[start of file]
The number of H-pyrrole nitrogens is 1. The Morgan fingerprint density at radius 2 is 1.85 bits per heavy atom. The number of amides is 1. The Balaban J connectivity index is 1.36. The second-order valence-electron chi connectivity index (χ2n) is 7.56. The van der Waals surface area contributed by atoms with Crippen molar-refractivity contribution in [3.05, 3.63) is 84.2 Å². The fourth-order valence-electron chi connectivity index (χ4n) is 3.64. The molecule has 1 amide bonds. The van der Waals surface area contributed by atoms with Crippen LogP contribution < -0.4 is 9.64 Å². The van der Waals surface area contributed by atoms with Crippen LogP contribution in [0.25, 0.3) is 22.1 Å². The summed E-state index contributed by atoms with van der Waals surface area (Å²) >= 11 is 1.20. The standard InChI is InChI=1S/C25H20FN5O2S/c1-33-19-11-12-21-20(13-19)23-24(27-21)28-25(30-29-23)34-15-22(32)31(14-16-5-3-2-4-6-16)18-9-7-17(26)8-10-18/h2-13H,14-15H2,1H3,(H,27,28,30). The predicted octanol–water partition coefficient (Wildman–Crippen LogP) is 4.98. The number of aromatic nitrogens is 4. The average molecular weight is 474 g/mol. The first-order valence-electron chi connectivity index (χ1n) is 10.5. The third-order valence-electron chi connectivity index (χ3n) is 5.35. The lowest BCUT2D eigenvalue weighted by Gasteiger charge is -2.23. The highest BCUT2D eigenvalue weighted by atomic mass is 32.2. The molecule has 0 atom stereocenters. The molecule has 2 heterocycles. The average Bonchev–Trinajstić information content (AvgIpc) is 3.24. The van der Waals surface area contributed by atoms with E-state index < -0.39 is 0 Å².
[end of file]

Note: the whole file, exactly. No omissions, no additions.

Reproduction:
The number of H-pyrrole nitrogens is 1. The Morgan fingerprint density at radius 2 is 1.85 bits per heavy atom. The number of amides is 1. The Balaban J connectivity index is 1.36. The second-order valence-electron chi connectivity index (χ2n) is 7.56. The van der Waals surface area contributed by atoms with Crippen molar-refractivity contribution in [3.05, 3.63) is 84.2 Å². The fourth-order valence-electron chi connectivity index (χ4n) is 3.64. The molecule has 1 amide bonds. The van der Waals surface area contributed by atoms with Crippen LogP contribution < -0.4 is 9.64 Å². The van der Waals surface area contributed by atoms with Crippen LogP contribution in [0.25, 0.3) is 22.1 Å². The summed E-state index contributed by atoms with van der Waals surface area (Å²) >= 11 is 1.20. The standard InChI is InChI=1S/C25H20FN5O2S/c1-33-19-11-12-21-20(13-19)23-24(27-21)28-25(30-29-23)34-15-22(32)31(14-16-5-3-2-4-6-16)18-9-7-17(26)8-10-18/h2-13H,14-15H2,1H3,(H,27,28,30). The predicted octanol–water partition coefficient (Wildman–Crippen LogP) is 4.98. The number of aromatic nitrogens is 4. The average molecular weight is 474 g/mol. The first-order valence-electron chi connectivity index (χ1n) is 10.5. The third-order valence-electron chi connectivity index (χ3n) is 5.35. The lowest BCUT2D eigenvalue weighted by Gasteiger charge is -2.23. The highest BCUT2D eigenvalue weighted by atomic mass is 32.2. The molecule has 0 atom stereocenters. The molecule has 2 heterocycles. The average Bonchev–Trinajstić information content (AvgIpc) is 3.24. The van der Waals surface area contributed by atoms with E-state index < -0.39 is 0 Å².